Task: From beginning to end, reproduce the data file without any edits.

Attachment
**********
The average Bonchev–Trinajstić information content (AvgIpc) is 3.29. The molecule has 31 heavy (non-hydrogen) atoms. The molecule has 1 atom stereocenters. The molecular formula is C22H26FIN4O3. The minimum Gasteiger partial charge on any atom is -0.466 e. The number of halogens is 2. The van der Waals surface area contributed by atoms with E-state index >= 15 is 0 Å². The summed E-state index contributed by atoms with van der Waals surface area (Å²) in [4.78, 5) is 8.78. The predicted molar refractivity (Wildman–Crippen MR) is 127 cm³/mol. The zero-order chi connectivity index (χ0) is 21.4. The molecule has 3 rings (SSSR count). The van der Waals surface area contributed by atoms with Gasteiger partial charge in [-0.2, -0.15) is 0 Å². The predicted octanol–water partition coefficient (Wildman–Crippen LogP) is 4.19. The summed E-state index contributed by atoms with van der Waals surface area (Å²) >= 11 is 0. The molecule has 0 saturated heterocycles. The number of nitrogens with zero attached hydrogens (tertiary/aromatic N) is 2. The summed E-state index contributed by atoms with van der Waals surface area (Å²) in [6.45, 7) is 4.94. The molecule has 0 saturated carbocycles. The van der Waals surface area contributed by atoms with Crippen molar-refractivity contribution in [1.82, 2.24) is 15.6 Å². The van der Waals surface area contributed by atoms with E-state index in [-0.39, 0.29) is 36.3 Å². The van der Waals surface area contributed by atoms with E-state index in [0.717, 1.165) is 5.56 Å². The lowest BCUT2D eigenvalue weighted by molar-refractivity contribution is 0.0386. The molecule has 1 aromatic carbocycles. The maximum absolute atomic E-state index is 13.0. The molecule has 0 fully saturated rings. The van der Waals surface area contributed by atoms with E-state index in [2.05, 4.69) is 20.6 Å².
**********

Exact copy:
The average Bonchev–Trinajstić information content (AvgIpc) is 3.29. The molecule has 31 heavy (non-hydrogen) atoms. The molecule has 1 atom stereocenters. The molecular formula is C22H26FIN4O3. The minimum Gasteiger partial charge on any atom is -0.466 e. The number of halogens is 2. The van der Waals surface area contributed by atoms with E-state index >= 15 is 0 Å². The summed E-state index contributed by atoms with van der Waals surface area (Å²) in [4.78, 5) is 8.78. The predicted molar refractivity (Wildman–Crippen MR) is 127 cm³/mol. The zero-order chi connectivity index (χ0) is 21.4. The molecule has 3 rings (SSSR count). The van der Waals surface area contributed by atoms with Gasteiger partial charge in [-0.2, -0.15) is 0 Å². The predicted octanol–water partition coefficient (Wildman–Crippen LogP) is 4.19. The summed E-state index contributed by atoms with van der Waals surface area (Å²) >= 11 is 0. The molecule has 0 saturated heterocycles. The number of nitrogens with zero attached hydrogens (tertiary/aromatic N) is 2. The summed E-state index contributed by atoms with van der Waals surface area (Å²) in [6.45, 7) is 4.94. The molecule has 0 saturated carbocycles. The van der Waals surface area contributed by atoms with Crippen molar-refractivity contribution in [1.82, 2.24) is 15.6 Å². The van der Waals surface area contributed by atoms with E-state index in [-0.39, 0.29) is 36.3 Å². The van der Waals surface area contributed by atoms with E-state index in [0.717, 1.165) is 5.56 Å². The lowest BCUT2D eigenvalue weighted by molar-refractivity contribution is 0.0386. The molecule has 1 aromatic carbocycles. The maximum absolute atomic E-state index is 13.0. The molecule has 0 fully saturated rings. The van der Waals surface area contributed by atoms with E-state index in [2.05, 4.69) is 20.6 Å².